|By J. D. Lovrenciear
A jog in the park can cause your life. Your driving to work can
spell disaster for the entire family. Parking in the basement can rob you of
your virginity if not your limbs. Sleeping at home can bring misfortune and
financial setbacks. Yes, public safety is a major concern that citizens have
been grappling with for far too long. Unfortunate for the voters, your safety
has been made out to be your sole and private responsibility.
BN leaders and through their top civil servant as well as
media mouth-pieces have often warned citizens that we must exercise
care and caution when going to the park; when out shopping; when parking
basements of malls; when reaching and leaving our gated-dwellings.
Endless warnings and advise each time a heinous crime makes it to the
media. Well now with the most unfortunate and totally uncalled for
shooting of a senior civil servant on the way to the office, what will our
leaders preach? That we must be careful on the way to work too?
Or will they admonish us not to politicize the unsafe
conditions under which citizens live? Perhaps they will splash some more
statistics and joyfully say, “our crime rate has been drastically
reduced”. May be they will sweep it all away with that infamous and
often quoted statement, "This is an isolated incident". But let us get real. Just as foreing nationals can get bombed away,
citizens too have every reason to feel unsafe - at home, at work or in
Are our homes not barricaded with iron
and steel grills, gates and fencing? How many of our homes even feature
padlocked grills to the trap door on the ceiling? On top of that we even have
to invest in CCTVs and alarm systems of sorts. By comparison, none of our friends in neighboring countries live like this. Why?
No small wonder then why property developers are minting
these days with their ‘Gated and Guarded’ exclusive homes for a ‘Peaceful sleep’ projects. How many of us have fallen victim to car or motorbike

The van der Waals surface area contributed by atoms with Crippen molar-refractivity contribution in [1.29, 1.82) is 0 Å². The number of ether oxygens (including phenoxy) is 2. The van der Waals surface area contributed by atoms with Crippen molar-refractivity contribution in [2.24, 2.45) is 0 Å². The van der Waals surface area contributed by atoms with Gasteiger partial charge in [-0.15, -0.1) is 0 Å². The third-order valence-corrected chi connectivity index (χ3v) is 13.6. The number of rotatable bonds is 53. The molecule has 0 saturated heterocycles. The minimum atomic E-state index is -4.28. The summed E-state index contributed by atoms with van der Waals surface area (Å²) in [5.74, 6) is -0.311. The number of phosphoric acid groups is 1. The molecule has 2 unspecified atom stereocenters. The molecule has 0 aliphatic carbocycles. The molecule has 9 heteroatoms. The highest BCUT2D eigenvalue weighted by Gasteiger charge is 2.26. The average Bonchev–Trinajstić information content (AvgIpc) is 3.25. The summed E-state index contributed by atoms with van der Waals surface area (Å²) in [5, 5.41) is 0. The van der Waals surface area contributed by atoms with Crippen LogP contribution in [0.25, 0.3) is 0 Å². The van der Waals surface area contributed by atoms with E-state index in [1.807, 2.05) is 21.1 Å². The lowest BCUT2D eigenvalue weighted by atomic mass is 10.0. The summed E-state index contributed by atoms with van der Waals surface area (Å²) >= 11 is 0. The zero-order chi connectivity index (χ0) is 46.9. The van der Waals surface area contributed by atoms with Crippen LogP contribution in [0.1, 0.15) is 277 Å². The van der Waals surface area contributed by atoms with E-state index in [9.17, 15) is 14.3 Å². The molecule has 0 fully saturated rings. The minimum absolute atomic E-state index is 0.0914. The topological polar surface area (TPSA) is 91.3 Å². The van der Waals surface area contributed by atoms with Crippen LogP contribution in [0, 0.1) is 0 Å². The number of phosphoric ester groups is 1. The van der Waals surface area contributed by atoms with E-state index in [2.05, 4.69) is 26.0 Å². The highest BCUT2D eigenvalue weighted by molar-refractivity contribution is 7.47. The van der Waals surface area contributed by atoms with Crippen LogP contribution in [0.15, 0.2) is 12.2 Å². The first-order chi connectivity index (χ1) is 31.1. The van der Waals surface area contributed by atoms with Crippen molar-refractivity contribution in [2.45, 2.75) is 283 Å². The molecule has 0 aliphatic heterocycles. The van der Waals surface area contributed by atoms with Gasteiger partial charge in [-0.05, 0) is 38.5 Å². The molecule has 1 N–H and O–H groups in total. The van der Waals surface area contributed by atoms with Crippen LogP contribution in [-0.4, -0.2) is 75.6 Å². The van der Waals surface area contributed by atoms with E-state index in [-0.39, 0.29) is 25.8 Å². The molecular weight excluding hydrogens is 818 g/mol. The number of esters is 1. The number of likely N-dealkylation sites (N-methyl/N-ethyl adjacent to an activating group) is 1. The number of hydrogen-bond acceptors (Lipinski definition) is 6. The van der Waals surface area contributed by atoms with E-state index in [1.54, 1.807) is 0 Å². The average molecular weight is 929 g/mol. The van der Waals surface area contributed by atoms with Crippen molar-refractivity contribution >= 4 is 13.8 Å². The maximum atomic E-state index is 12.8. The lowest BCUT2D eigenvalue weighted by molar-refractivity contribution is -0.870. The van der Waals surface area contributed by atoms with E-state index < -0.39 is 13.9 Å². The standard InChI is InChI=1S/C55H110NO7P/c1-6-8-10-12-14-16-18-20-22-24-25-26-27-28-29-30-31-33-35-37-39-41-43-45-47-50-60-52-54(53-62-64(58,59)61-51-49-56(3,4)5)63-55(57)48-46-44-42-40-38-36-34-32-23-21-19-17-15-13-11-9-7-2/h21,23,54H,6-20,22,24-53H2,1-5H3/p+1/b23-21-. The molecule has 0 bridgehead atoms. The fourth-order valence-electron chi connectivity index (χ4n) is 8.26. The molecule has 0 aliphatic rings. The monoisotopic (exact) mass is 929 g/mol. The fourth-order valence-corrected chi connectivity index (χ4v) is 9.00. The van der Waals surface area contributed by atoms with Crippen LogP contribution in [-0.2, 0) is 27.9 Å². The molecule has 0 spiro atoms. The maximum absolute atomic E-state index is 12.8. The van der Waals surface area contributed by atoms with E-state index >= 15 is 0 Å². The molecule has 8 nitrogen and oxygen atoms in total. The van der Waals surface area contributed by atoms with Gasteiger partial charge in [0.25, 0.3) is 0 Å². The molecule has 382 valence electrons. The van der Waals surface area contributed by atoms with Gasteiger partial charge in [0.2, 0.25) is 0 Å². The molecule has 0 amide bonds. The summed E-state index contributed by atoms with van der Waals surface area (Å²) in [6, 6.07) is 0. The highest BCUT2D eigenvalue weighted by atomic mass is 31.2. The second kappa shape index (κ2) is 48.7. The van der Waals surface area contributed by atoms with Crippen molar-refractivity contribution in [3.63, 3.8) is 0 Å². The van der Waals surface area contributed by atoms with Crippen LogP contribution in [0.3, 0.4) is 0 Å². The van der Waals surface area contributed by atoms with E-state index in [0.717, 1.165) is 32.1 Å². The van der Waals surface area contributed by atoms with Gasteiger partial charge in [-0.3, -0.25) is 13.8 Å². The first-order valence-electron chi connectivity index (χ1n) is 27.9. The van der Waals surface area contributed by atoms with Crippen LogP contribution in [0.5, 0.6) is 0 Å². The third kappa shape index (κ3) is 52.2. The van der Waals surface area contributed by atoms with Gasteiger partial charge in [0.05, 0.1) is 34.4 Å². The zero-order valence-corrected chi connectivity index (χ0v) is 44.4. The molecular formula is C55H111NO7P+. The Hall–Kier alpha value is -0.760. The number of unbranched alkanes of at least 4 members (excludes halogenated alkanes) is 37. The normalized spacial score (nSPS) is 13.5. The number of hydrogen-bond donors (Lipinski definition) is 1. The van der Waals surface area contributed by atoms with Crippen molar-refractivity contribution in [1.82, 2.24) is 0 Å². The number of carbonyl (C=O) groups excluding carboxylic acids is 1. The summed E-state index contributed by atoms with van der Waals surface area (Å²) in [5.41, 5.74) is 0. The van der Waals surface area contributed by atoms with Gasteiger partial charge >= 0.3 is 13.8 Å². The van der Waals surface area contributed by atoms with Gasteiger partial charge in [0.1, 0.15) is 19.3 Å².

thefts? And that too despite having multiple security features from door
to booth to windscreen and glass breakin-security. Even your player has
to be bolted with password, mind you. Right?
How many women these days do not dare carry handbags to
public places – let alone when going to work? And if they do, how many of them
consciously and even subconsciously clutch their bags tight under their
armpits? No? Let us not kid, ladies say your piece, please. How many dads and moms will let their daughters go to the
park for a run or healthy exercise – even in their own tamans unescorted?
Why do we citizens have to live in so much of fear and be
surrounded with so much of risk after over five decades of the world’s longest
serving political party that forms the government every five years without
fail? Or are we not to mix politics, governance and public safety? Some heads of NGOs on the payroll of the government even can
advocate that pedestrians must enhance vigilance. How much Sirs?
Leaving our handbags behind; clutching tight our personal
belongings under armpits; avoiding the parks; bolting our homes; investing in alarm
systems for our vehicles; locking our scooters to drain covers with chains;
looking over our backs in public streets – all of these is not enough
vigilance? And now in the wake of the brutal shooting of our top civil
servant who was been driven to work - and right here in the vicinity of the nation’s
most secure Putrajaya, we need to ask:
Is public safety solely a private responsibility? Or shall
we rephrase it: Should we hold BN responsible for all the crimes and risks that
citizens have to shoulder at their own cost, own risk and own initiative and
yet not be assured of their personal safety in public places and at home? When citizens cannot feel safe in their own homes, and when
our lives are at huge risks in public places, it simply means that there is a
degree of negligence and omission on the part of the political party that has
been given the mandate to govern all these years.
That is not politicizing crime. It is basic accountability.